This chapter focuses on the mediation of cultural pluralism by the South African Broadcasting Corporation’s three ethnic minority radio stations: Munghana Lonene FM, Phalaphala FM, and X-K FM.1 By discussing these radio stations as case studies, the focus will be on their contribution to democratic ideation, and as forms of political disjunctures and continuities in radio broadcasting policy. On disjunctures, the chapter provides a microscopic perspective of the disengagement with the apartheid period as part of a throwback and as a way of charting a new path for a democratic South Africa. Its aim is to show the structural arrangements created and enacted into law by apartheid that had to be repealed and discontinued after 1994. During apartheid, radio broadcasting had been organised along ethnic lines, beginning with two broadcasting schedules in 1937; one for English speakers, known as service A; and service B for Afrikaans speakers. The 1960s in the South African broadcasting landscape marked the establishment of ‘Bantu radio stations’, which broadcasted mainly in indigenous ethnic languages. This stencil encouraged the creation of more ethnic focused radio stations in the ‘80s, which were later embraced by the post-apartheid leaders as a way of engendering cultural pluralism aimed at fostering democratic ideation and social transformation.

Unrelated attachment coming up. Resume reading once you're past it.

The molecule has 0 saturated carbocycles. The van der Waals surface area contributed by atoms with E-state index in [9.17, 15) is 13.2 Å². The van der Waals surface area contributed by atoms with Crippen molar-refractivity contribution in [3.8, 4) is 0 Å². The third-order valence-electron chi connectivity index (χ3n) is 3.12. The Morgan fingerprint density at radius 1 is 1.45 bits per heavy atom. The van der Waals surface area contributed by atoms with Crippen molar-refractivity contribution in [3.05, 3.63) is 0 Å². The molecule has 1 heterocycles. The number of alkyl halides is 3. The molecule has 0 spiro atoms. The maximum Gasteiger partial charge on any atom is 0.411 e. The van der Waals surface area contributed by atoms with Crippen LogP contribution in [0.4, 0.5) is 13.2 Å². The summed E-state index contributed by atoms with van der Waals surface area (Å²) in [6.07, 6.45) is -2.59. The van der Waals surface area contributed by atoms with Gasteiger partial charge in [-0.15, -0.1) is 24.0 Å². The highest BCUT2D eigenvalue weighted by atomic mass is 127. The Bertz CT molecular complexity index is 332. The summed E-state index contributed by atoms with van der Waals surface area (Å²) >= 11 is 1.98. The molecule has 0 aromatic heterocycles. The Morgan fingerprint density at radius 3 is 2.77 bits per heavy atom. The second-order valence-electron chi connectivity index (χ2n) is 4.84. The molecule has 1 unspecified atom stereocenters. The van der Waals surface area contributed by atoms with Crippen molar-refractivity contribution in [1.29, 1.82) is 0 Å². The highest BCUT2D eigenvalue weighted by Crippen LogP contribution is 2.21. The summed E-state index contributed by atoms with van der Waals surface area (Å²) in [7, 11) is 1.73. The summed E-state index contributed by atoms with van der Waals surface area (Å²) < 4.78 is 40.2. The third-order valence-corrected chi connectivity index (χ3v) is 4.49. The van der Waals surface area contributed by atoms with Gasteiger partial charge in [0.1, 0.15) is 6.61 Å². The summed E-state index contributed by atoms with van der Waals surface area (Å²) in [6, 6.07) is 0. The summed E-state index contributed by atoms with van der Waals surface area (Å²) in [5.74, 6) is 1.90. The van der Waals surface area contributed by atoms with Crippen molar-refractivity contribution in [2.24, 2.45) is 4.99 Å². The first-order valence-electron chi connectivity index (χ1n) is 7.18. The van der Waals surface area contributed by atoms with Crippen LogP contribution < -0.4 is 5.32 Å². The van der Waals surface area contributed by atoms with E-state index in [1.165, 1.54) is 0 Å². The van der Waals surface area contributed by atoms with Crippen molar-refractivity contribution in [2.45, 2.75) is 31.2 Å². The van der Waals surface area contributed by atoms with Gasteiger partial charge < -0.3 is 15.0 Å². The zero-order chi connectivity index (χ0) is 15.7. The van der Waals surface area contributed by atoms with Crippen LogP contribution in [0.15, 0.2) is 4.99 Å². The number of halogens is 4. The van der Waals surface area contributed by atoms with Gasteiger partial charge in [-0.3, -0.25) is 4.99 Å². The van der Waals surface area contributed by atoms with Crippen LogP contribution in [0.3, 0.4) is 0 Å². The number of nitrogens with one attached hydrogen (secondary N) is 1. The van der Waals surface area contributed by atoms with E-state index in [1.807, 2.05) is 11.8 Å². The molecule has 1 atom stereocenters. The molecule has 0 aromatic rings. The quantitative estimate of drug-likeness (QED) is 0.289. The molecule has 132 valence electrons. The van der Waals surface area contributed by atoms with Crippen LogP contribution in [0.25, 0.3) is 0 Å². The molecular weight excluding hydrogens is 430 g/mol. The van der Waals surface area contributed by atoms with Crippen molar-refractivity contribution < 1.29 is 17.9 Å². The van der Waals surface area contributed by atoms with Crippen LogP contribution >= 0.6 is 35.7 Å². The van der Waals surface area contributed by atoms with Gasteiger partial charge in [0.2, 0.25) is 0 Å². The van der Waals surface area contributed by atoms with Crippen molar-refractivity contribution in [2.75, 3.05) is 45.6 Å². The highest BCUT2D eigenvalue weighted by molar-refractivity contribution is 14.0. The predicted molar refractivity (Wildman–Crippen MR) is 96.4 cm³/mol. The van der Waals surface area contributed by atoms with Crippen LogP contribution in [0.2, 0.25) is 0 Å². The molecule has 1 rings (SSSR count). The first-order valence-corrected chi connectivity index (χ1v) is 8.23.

|Title of host publication||New Media Influence on Social and Political Change in Africa|
|Editors||Anthony A Olorunnisola, Aziz Douai|
|Place of Publication||Hershey PA, United States of America|
|Number of pages||21|
|ISBN (Print)||1466641975, 9781466641976|
|Publication status||Published - 2013|